What’s next for Ohio’s House Bill 6?

power lines

Ohio Gov. Mike DeWine signed legislation last week to repeal parts of House Bill 6.

House Bill 128 revokes the $1 billion bailout of the Perry and Davis-Besse nuclear power plants that House Bill 6 became widely known for. The other thing the legislation is known for is the alleged bribery scandal that brought it to life in the first place.

The bill, signed March 31, also repealed the decoupling provision that would have given FirstEnergy Corp. guaranteed profits for years to come. The provision allowed FirstEnergy to adjust rates to ensure it made at least $978 million a year – a benchmark hit in 2018 – going forward.

FirstEnergy announced last week that it would refund customers $26 million that it collected since January 2020. That was also part of the bill DeWine just signed. 

Federal authorities alleged House Bill 6 became law in July 2019 as part of a $60 million bribery scheme involving FirstEnergy, former House Speaker Larry Householder and four of his allies. Householder was arrested and charged last summer with conspiracy to commit racketeering. 


In addition to the nuclear bailout, House Bill 6 gutted the state’s renewable energy and energy efficiency standards for utilities. It also gave out subsidies for two coal-fired power plants and five utility-scale solar farms.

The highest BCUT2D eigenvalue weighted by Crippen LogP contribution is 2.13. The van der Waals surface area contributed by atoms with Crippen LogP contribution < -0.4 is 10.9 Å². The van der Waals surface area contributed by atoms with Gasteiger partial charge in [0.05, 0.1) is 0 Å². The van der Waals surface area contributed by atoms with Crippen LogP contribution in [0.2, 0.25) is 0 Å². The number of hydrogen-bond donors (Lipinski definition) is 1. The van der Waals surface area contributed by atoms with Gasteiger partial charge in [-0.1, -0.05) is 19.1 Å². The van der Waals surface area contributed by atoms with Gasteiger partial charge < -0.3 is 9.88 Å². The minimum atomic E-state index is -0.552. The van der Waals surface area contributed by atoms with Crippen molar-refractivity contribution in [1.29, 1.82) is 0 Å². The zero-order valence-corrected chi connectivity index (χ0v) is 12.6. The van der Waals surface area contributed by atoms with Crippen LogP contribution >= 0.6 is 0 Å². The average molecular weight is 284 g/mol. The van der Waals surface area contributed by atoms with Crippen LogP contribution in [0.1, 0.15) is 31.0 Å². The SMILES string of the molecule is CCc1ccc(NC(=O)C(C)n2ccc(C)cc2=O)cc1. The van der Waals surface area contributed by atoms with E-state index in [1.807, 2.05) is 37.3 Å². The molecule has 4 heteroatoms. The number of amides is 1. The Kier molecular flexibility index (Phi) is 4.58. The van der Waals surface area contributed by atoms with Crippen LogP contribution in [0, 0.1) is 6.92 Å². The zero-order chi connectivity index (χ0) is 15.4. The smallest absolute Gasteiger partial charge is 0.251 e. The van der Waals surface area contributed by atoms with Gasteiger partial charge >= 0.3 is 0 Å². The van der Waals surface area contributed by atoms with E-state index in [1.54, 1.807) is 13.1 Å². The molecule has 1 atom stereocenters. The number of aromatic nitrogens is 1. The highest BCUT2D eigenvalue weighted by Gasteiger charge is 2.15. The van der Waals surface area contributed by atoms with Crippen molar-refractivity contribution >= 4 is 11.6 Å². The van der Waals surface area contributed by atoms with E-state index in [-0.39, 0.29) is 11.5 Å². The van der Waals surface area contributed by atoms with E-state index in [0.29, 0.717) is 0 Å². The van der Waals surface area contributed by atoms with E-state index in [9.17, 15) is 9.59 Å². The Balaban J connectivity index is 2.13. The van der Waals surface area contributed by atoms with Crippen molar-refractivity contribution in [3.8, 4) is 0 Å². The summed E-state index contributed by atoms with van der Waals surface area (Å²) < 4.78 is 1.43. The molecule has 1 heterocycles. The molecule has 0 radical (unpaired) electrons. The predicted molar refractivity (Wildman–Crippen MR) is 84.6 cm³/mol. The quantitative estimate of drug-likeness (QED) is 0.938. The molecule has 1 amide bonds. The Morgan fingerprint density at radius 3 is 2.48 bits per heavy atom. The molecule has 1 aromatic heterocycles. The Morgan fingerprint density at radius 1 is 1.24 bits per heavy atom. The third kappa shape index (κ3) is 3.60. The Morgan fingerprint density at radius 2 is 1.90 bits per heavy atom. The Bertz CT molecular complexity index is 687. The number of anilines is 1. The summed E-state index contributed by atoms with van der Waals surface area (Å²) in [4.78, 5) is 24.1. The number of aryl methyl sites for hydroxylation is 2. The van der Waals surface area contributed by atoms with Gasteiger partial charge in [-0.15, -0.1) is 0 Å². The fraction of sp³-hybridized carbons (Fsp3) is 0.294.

Ohio Valley Electric Corporation’s coal-fired power plants — Kyger Creek, in Cheshire, Ohio, and Clifty Creek, in Madison, Indiana — would benefit from a monthly surcharge of $1.50 for residential ratepayers, and up to $1,500 for commercial customers. The Ohio Manufacturers Association, which is urging the repeal of the coal subsidies, estimated the subsidies could cost Ohioians up to $700 million through 2030.

The plants, both built in 1955 to power a uranium enrichment facility, typically sell electricity to the PJM grid at a loss. They’re owned jointly by AEP, Duke Energy and Dayton Power & Light.

The solar farms — Hardin, Hillcrest, Vinton, Willowbrook and Hecate — are in line to get $20 million a year. None of the projects are operational yet, but Hardin, in Hardin County, and Hillcrest, in Brown County, are close to being complete.

Next steps

All of those things remain in place so far, although Senate President Matt Huffman, R-Lima, said they might be next to go. 

Repealing the nuclear subsidies, that was the easy part, he said, in an interview with “The State of Ohio” that aired April 2. Huffman said that discussions are happening to cut the millions in coal and solar subsidies. Several bills have been introduced, although none have made it out of committee yet.

The renewable energy requirements and energy efficiency programs are probably not coming back, Huffman said, at least not as they were. He regrets signing the bill in 2008 to create the programs in the first place.

“I don’t think that’s the end of energy efficiency programs,” he said, in the interview. “Part of the program, the problem was, it was energy efficiency but only on paper.”

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